County bridges among those called deficient in MEC report
Published 12:00 am Saturday, December 19, 2015
According to a Mississippi Economic Council report on state and local roads and bridges released Friday, 2,989 local bridges across the state are deficient and need replacing, and 21 of those are in Warren County.
The report, titled “MECExcelerate Report,” looks at the conditions of state and local roads and bridges and makes recommendations for funding and improving state and local transportation infrastructure.
MEC also announced the Excelerate Mississippi project to carry out the 2011 Blueprint Mississippi transportation infrastructure recommendations “to continually develop the infrastructure for a competitive economy.”
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“We’re an organization of many businesses, and as you can imagine they’re very concerned about getting products in and out and they’re also concerned about getting their employees to work and people being safe, and a lot of other states are looking at this, too,” an MEC spokesman said, adding the recommendations in the report are the result of the infrastructure study.
According to the Excelerate report, the Blueprint Mississippi Transportation Task Force used independent researchers from the University of Southern Mississippi, Mississippi State University, the Stennis Institute of Government and the resources of Cambridge Systematics Inc. a consulting group, to determine the needs, costs and approaches for dealing with Mississippi’s highway and transportation needs.
Besides using Mississippi Department of Transportation information on bridges and roads, blueprint researchers developed their own assessment of needs and costs different from MDOT’s with comparable results.
Researchers also received help from the Mississippi Municipal League and the Mississippi Association of Supervisors to conduct a survey of local bridge and pavement needs to determine a clear definition of the need and cost.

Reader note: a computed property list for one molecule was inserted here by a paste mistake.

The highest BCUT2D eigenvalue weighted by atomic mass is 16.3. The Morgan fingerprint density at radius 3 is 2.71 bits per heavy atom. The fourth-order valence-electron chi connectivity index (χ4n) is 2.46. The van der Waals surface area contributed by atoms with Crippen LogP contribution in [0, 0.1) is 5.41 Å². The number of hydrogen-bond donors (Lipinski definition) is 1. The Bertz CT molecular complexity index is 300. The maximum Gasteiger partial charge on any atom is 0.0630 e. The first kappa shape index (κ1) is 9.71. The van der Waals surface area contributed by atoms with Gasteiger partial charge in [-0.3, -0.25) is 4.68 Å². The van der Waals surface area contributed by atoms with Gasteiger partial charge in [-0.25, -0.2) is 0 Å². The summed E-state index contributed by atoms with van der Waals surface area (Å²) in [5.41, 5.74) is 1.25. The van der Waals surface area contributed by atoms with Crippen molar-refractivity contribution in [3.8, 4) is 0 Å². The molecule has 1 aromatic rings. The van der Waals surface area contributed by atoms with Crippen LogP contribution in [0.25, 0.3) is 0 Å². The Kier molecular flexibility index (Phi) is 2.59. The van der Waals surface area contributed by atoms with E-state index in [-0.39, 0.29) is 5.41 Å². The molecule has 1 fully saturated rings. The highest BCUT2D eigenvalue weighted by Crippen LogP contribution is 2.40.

Warren County’s 21 deficient bridges listed in the report are scattered across the county and included some inside Vicksburg on Cherry Street, Baldwin Ferry Road, Wood Street, Washington Street, Monroe Street, Confederate Avenue, Avenue D, National, Lee Street and Old Highway 27.
Many of the bridges in the county, including those in Vicksburg, are maintained by the county through MDOT’s State Aid Bridge Program, in which counties receive state funds to repair or replace local bridges.
County administrator John Smith said the county receives an annual allocation from MDOT “and we try to do as much work as we can with the money we receive.”
He said the county this year is replacing the Avenue D bridge, another on Mississippi 27 and are in right of way negotiations to replace a bridge at Ballground Road, and work may also have been done on a bridge on Fisher Ferry Road.
More funding for state roads and bridges are among the report’s recommendations, proposing an additional $375 million a year for highways and transportation targeting the most critical bridges and roads, with $300 million, or 80 percent, focused for state roads and bridges and $75 million, or 20 percent for local needs.
The additional funding would provide $3.75 billion over the first 10 years of the program, and continue to provide funding going forward, according to the report.
Other recommendations included:
• Replace the 138 state “posted” bridges that cannot carry the weight or function for which they were constructed, replace all timber bridges within 10 years, and fix an additional 424 of the total state deficient bridges during the same period.
• MDOT should repair or replace all road surfaces that no longer serve the purpose for which they were constructed, and provide continuous funding for preventive maintenance.
• Allocate continued resources to new road and bridge construction in accordance with MDOT’s long-range plan for new road and bridge construction to address increasing capacity in every region of the state.
• Increase funding by at least $75 million annually and adding to the $52 million currently provided by the State Aid Program, and $20 million from the Local System Bridge program for local governments to increase bridge and road improvement efforts.